Even my first job, which I got at fifteen years old—yes, I lied about my age)—and stayed with on into college, demonstrates the role that enjoyment played in my choice: I worked for minimum wage (then $3.15/hour) at a fancy bookstore at
. Others I knew worked
at Albertson’s supermarket, where, for exactly the same work of ringing things
up and organizing things on shelves, made, because supermarkets in South Coast
unionized, $7.50/hour. Why? Pleasure, for them, meant whatever it was they wanted
to do with two and a half times as much money as I made. In each instance, though, it
was worth it. We were motivated by enjoyment. California
We select our spiritual jobs so differently. We are motivated by duty and guilt. We regard God’s work as a sacrifice, a duty, not as something we deep down want to do or even are good at doing. For me at least, even when I’m doing some worthy spiritual task I’m certain is what God wants and expects of me, I’m typically deep down resentful. I’d rather be doing anything else.
Not only that, but when I’m doing whatever it is, or having done it, I feel, most times, like a failure. I never love or give or pray or share the good news or humble myself as well as I think I should.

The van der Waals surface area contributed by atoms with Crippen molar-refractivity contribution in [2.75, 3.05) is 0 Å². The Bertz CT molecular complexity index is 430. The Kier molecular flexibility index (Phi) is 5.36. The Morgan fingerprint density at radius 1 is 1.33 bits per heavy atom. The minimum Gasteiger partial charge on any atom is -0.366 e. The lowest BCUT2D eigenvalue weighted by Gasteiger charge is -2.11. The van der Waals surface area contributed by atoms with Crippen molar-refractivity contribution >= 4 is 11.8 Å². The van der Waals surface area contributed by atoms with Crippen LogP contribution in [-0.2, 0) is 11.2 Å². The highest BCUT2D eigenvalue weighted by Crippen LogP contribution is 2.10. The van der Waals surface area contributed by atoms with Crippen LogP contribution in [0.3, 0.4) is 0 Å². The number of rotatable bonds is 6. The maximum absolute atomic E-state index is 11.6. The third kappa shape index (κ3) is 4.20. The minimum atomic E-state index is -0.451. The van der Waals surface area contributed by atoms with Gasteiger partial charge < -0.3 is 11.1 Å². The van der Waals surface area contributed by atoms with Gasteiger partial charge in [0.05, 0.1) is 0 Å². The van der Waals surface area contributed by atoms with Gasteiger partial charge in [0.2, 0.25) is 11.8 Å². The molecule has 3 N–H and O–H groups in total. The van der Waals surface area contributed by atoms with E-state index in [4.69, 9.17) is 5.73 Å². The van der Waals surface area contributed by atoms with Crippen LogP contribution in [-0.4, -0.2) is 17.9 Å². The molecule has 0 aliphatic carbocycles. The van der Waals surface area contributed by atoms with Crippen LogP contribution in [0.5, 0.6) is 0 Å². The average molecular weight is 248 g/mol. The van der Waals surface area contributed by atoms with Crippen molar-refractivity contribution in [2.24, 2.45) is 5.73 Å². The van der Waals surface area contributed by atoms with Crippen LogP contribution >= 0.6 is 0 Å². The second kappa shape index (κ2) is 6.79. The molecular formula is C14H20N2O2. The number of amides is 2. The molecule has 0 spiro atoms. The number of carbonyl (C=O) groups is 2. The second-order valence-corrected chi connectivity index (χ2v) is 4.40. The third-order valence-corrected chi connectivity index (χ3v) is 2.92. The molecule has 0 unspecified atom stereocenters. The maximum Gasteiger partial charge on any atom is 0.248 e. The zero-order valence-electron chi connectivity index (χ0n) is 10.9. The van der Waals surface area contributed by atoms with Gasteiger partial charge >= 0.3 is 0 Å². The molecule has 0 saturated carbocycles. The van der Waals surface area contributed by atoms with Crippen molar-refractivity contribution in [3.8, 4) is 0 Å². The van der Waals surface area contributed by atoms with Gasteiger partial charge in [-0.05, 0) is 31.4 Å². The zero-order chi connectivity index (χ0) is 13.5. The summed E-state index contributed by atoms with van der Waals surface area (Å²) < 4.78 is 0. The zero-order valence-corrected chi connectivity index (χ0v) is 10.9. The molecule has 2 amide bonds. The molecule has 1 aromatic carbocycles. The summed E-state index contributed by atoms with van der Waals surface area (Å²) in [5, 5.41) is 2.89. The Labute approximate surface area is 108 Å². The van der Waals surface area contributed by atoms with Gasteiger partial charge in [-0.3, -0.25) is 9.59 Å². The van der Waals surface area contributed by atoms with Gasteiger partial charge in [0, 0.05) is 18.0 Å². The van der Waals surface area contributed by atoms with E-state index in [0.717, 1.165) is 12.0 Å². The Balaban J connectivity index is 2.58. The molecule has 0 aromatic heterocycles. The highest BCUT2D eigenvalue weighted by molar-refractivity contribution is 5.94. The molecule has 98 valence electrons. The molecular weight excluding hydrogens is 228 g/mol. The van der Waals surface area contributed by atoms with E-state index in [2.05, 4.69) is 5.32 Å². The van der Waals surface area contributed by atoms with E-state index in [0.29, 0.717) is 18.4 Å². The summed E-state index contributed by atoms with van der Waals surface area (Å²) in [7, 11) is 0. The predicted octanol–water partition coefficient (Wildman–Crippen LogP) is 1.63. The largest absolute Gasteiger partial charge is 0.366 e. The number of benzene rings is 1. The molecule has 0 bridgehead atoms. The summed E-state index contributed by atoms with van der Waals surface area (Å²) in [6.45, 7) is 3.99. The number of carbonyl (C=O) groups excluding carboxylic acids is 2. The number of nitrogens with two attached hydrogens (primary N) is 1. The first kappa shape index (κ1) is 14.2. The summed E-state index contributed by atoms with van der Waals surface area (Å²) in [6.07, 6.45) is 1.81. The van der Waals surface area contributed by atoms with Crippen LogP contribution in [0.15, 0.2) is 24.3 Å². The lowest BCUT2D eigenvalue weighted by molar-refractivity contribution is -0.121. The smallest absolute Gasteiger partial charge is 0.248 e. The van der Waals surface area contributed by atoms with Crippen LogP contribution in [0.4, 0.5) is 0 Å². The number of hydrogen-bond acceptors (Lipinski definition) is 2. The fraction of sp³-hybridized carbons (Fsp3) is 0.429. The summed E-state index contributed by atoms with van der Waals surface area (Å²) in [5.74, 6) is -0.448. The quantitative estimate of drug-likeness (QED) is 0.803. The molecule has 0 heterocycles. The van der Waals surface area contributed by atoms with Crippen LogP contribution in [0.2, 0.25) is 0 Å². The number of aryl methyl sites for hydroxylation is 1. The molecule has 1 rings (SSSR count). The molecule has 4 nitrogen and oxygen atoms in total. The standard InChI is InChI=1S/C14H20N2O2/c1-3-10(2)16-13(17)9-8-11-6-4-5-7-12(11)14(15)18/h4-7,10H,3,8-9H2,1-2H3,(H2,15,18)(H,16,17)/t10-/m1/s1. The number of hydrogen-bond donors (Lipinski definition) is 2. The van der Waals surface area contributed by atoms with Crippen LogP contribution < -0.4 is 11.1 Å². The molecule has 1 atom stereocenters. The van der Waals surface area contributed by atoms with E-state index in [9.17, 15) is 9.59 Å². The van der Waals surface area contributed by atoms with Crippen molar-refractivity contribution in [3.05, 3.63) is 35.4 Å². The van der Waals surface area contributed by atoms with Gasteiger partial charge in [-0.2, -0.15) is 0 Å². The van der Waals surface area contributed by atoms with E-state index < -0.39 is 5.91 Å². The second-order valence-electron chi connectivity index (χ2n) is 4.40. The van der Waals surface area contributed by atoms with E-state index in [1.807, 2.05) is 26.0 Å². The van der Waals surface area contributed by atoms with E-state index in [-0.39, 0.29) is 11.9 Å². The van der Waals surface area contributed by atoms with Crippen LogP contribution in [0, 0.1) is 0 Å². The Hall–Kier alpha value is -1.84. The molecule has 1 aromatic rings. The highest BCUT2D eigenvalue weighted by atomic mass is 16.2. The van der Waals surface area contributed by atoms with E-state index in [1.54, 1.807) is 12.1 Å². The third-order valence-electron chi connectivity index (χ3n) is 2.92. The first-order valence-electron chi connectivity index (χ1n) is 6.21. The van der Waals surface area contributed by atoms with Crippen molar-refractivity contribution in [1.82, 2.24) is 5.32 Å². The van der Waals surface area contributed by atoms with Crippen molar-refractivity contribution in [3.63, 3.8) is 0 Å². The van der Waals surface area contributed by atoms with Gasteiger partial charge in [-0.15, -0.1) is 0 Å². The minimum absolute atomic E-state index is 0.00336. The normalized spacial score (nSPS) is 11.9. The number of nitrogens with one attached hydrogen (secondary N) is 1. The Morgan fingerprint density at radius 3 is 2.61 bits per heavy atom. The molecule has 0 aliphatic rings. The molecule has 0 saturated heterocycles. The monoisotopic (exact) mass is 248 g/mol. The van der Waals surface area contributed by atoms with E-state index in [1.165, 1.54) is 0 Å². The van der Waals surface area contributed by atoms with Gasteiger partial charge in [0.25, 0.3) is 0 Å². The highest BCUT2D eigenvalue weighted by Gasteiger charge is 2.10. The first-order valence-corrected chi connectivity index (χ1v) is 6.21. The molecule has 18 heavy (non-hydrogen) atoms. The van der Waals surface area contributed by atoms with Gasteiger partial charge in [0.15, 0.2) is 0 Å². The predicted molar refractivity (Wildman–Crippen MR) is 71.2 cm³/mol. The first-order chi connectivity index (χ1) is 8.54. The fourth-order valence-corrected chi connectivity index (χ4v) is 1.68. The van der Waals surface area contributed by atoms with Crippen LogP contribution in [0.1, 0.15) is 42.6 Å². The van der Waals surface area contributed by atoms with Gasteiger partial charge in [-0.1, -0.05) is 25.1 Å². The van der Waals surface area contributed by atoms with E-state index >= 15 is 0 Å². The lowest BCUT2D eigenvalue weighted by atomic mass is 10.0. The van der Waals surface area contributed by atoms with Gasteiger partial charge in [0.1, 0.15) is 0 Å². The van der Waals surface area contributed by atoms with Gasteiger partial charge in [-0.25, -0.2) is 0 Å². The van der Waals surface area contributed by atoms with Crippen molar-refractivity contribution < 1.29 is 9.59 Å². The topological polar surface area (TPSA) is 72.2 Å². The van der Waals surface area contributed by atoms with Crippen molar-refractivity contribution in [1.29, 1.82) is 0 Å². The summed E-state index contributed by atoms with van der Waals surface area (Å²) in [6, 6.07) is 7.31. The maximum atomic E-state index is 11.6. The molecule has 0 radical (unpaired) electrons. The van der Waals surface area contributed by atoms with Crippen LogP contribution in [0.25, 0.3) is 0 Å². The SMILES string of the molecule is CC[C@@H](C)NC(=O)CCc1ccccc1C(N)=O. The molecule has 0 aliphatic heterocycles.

Anyway, as I say, I was working on talking points and thinking about this business of the difference between our regular worklives and our spiritual worklives, and it occurred to me that I didn’t really know a good way to refer to what it was I meant by our spiritual work. It was, I decided, our response to the question I vaguely remembered people asking Jesus: What then should we do?
So I looked it up, and lo, I discovered it was not Jesus they were asking but John the baptizer. (Hence this momentary foray out of Jesus’ mountainside sermon into another time in Jesus’ early history we’ve already visited.) John was preaching, in this case, going on, as Jesus would soon be going on, about how evil they were.
“You brood of vipers!” he rails at them. “Who warned you to flee from the coming wrath? Produce fruit in keeping with repentance. . . . The ax is already at the root of the trees, and every tree that does not produce good fruit will be cut down and thrown into the fire” (Luke 3:7-9 NIV).
The crowds surrounding John are so dismayed! “What then should we do?” they ask him, clearly horrified. Then the tax collectors ask the same thing: “What then should we do?” Then the soldiers ask the same thing: “What then should we do?”
It is, I’m guessing, Everyperson’s question. Given all the rules of scripture, and recognizing that our best efforts are dirty rags, what, oh what, should we do? And how do we go about it with the same enthusiasm with which we do other worthy work?
That’s what my book’s about, I decided I’d tell the radio host, if I got the chance.